Writer and conservationist Graeme Gibson, partner of Margaret Atwood, dead at 85
'We're devastated by the loss,' says Atwood
Graeme Gibson, the Canadian author, conservationist and longtime champion of writers' rights, has died at age 85.
Margaret Atwood, Gibson's longtime partner, said in a statement Wednesday issued by publisher Penguin Random House Canada: "We are devastated by the loss of Graeme, our beloved father, grandfather and spouse, but we are happy that he achieved the kind of swift exit he wanted and avoided the decline into further dementia that he feared.
"He had a lovely last few weeks, and he went out on a high, surrounded by love, friendship and appreciation. We are grateful for his wise, ethical and committed life."
Gibson died Wednesday in London, England, where he had accompanied Atwood for the global release of her latest book.
Earlier this week, Atwood cancelled promotional appearances in Ottawa and Montreal for The Testaments — a sequel to her dystopian classic The Handmaid's Tale and one of this fall's most anticipated literary releases. The cancellation cited illness in the family.
A cover story in Time magazine earlier this month noted that Gibson was "living with dementia," and that Atwood juggled caring for him while working on her new novel. In a 2017 piece in The Walrus about the couple's love of birdwatching, Gibson confirmed he had been diagnosed with dementia.
Born in London, Ont., in August 1934, Gibson penned novels (Five Legs, Communion, Perpetual Motion and Gentleman Death) as well as non-fiction, including Eleven Canadian Novelists (for which he interviewed his future partner Atwood), The Bedside Book of Birds and The Bedside Book of Beasts.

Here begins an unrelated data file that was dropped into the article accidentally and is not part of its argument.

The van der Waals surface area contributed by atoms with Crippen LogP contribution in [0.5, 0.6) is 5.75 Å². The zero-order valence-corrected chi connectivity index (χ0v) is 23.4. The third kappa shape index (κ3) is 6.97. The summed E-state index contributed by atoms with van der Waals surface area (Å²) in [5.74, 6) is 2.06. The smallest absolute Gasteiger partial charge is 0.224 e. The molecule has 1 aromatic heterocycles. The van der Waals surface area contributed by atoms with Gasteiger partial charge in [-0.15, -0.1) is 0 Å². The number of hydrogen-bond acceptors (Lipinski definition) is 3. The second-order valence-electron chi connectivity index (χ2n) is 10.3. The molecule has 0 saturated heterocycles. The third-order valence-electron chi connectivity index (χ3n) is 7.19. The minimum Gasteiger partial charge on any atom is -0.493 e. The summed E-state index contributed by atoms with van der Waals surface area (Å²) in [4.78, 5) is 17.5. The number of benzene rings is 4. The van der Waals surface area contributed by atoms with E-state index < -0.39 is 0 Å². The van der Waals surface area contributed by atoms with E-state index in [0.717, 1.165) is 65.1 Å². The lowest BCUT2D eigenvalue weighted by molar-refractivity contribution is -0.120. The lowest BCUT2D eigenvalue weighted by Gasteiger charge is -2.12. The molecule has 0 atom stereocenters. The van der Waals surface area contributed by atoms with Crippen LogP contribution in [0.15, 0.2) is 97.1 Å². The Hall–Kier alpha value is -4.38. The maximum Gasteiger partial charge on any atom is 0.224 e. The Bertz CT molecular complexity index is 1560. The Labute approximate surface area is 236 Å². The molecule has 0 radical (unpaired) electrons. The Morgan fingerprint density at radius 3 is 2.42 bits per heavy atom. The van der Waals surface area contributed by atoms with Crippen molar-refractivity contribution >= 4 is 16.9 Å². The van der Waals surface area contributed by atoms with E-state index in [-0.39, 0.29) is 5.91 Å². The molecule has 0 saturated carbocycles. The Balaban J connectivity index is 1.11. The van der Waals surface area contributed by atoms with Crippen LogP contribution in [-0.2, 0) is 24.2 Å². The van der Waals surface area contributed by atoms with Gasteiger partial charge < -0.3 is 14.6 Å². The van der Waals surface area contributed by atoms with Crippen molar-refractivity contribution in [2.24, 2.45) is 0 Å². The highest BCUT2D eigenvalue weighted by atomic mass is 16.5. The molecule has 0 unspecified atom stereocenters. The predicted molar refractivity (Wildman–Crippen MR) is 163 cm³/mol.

"We are deeply saddened by the death of such a beloved and distinguished author. Graeme was a friend to several generations of Canadian writers," Penguin Random House Canada CEO Kristin Cochrane said in a statement.
She hailed Gibson as "a true gentleman, whose gracious, elegant and witty manner touched all who knew him."
He was also an activist for different causes.
Gibson was a founding member of both the Writers' Union of Canada and the Writers' Trust of Canada, as well as a past president of PEN Canada. He was an advocate for conservation efforts and a devoted birder who helped found the Pelee Island Bird Observatory.
Gibson was invested as a member of the Order of Canada in 1992.
Along with Atwood, he's survived by, among others, their daughter Eleanor Jess, sons Matt and Grae from his previous marriage to publisher Shirley Gibson, and grandchildren.
With files from The Associated Press
To encourage thoughtful and respectful conversations, first and last names will appear with each submission to CBC/Radio-Canada's online communities (except in children and youth-oriented communities). Pseudonyms will no longer be permitted.
By submitting a comment, you accept that CBC has the right to reproduce and publish that comment in whole or in part, in any manner CBC chooses. Please note that CBC does not endorse the opinions expressed in comments. Comments on this story are moderated according to our Submission Guidelines. Comments are welcome while open. We reserve the right to close comments at any time.
Become a CBC Account Holder
Join the conversation Create account
Already have an account?